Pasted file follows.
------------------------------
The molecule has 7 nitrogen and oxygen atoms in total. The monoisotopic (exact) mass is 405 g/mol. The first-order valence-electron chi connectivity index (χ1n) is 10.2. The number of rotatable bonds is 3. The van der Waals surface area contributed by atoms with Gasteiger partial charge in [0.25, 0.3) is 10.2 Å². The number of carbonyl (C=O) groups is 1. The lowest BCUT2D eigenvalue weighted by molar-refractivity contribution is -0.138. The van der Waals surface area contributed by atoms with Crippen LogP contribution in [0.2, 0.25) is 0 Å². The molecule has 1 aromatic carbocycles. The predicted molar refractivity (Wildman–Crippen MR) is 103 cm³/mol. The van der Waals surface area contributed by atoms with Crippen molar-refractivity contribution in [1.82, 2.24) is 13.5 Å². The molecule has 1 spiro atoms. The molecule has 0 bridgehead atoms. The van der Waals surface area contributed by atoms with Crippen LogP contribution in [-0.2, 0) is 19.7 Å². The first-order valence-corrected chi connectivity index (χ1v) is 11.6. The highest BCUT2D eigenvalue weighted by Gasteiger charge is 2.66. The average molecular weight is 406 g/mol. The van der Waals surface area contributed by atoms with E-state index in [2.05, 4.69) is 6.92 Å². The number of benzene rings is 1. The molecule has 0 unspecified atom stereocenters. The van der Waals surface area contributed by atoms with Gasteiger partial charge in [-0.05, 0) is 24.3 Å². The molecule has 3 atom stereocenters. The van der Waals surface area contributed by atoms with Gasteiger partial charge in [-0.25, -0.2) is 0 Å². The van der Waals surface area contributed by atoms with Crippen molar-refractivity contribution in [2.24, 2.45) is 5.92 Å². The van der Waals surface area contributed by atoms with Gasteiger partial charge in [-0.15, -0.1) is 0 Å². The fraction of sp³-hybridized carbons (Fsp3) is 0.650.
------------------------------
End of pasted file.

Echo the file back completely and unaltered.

The molecule has 7 nitrogen and oxygen atoms in total. The monoisotopic (exact) mass is 405 g/mol. The first-order valence-electron chi connectivity index (χ1n) is 10.2. The number of rotatable bonds is 3. The van der Waals surface area contributed by atoms with Gasteiger partial charge in [0.25, 0.3) is 10.2 Å². The number of carbonyl (C=O) groups is 1. The lowest BCUT2D eigenvalue weighted by molar-refractivity contribution is -0.138. The van der Waals surface area contributed by atoms with Crippen LogP contribution in [0.2, 0.25) is 0 Å². The molecule has 1 aromatic carbocycles. The predicted molar refractivity (Wildman–Crippen MR) is 103 cm³/mol. The van der Waals surface area contributed by atoms with Crippen molar-refractivity contribution in [1.82, 2.24) is 13.5 Å². The molecule has 1 spiro atoms. The molecule has 0 bridgehead atoms. The van der Waals surface area contributed by atoms with Crippen LogP contribution in [-0.2, 0) is 19.7 Å². The first-order valence-corrected chi connectivity index (χ1v) is 11.6. The highest BCUT2D eigenvalue weighted by Gasteiger charge is 2.66. The average molecular weight is 406 g/mol. The van der Waals surface area contributed by atoms with E-state index in [2.05, 4.69) is 6.92 Å². The number of benzene rings is 1. The molecule has 0 unspecified atom stereocenters. The van der Waals surface area contributed by atoms with Gasteiger partial charge in [-0.05, 0) is 24.3 Å². The molecule has 3 atom stereocenters. The van der Waals surface area contributed by atoms with Gasteiger partial charge in [-0.25, -0.2) is 0 Å². The van der Waals surface area contributed by atoms with Crippen molar-refractivity contribution in [2.24, 2.45) is 5.92 Å². The van der Waals surface area contributed by atoms with Gasteiger partial charge in [-0.15, -0.1) is 0 Å². The fraction of sp³-hybridized carbons (Fsp3) is 0.650.